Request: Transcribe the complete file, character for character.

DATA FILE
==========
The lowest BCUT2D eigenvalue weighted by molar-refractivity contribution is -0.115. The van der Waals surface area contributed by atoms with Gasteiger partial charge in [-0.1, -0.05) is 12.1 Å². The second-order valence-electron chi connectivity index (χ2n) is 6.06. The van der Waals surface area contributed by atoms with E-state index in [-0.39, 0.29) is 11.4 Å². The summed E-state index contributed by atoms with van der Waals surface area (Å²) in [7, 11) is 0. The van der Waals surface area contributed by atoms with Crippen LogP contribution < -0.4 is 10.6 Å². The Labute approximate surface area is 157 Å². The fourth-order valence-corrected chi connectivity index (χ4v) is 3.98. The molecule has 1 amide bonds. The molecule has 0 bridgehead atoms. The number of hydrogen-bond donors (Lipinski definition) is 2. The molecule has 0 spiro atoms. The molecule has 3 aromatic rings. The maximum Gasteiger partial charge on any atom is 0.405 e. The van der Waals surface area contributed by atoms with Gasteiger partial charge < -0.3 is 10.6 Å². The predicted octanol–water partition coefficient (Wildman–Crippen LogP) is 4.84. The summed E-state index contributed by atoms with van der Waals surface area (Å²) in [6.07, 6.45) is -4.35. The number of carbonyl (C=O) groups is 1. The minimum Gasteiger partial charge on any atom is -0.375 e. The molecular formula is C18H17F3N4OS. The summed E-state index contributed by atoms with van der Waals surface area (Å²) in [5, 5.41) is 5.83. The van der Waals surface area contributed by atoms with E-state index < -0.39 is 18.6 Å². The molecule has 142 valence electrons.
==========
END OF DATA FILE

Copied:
The lowest BCUT2D eigenvalue weighted by molar-refractivity contribution is -0.115. The van der Waals surface area contributed by atoms with Gasteiger partial charge in [-0.1, -0.05) is 12.1 Å². The second-order valence-electron chi connectivity index (χ2n) is 6.06. The van der Waals surface area contributed by atoms with E-state index in [-0.39, 0.29) is 11.4 Å². The summed E-state index contributed by atoms with van der Waals surface area (Å²) in [7, 11) is 0. The van der Waals surface area contributed by atoms with Crippen LogP contribution < -0.4 is 10.6 Å². The Labute approximate surface area is 157 Å². The fourth-order valence-corrected chi connectivity index (χ4v) is 3.98. The molecule has 1 amide bonds. The molecule has 0 bridgehead atoms. The number of hydrogen-bond donors (Lipinski definition) is 2. The molecule has 0 spiro atoms. The molecule has 3 aromatic rings. The maximum Gasteiger partial charge on any atom is 0.405 e. The van der Waals surface area contributed by atoms with Gasteiger partial charge < -0.3 is 10.6 Å². The predicted octanol–water partition coefficient (Wildman–Crippen LogP) is 4.84. The summed E-state index contributed by atoms with van der Waals surface area (Å²) in [6.07, 6.45) is -4.35. The number of carbonyl (C=O) groups is 1. The minimum Gasteiger partial charge on any atom is -0.375 e. The molecular formula is C18H17F3N4OS. The summed E-state index contributed by atoms with van der Waals surface area (Å²) in [5, 5.41) is 5.83. The van der Waals surface area contributed by atoms with E-state index < -0.39 is 18.6 Å². The molecule has 142 valence electrons.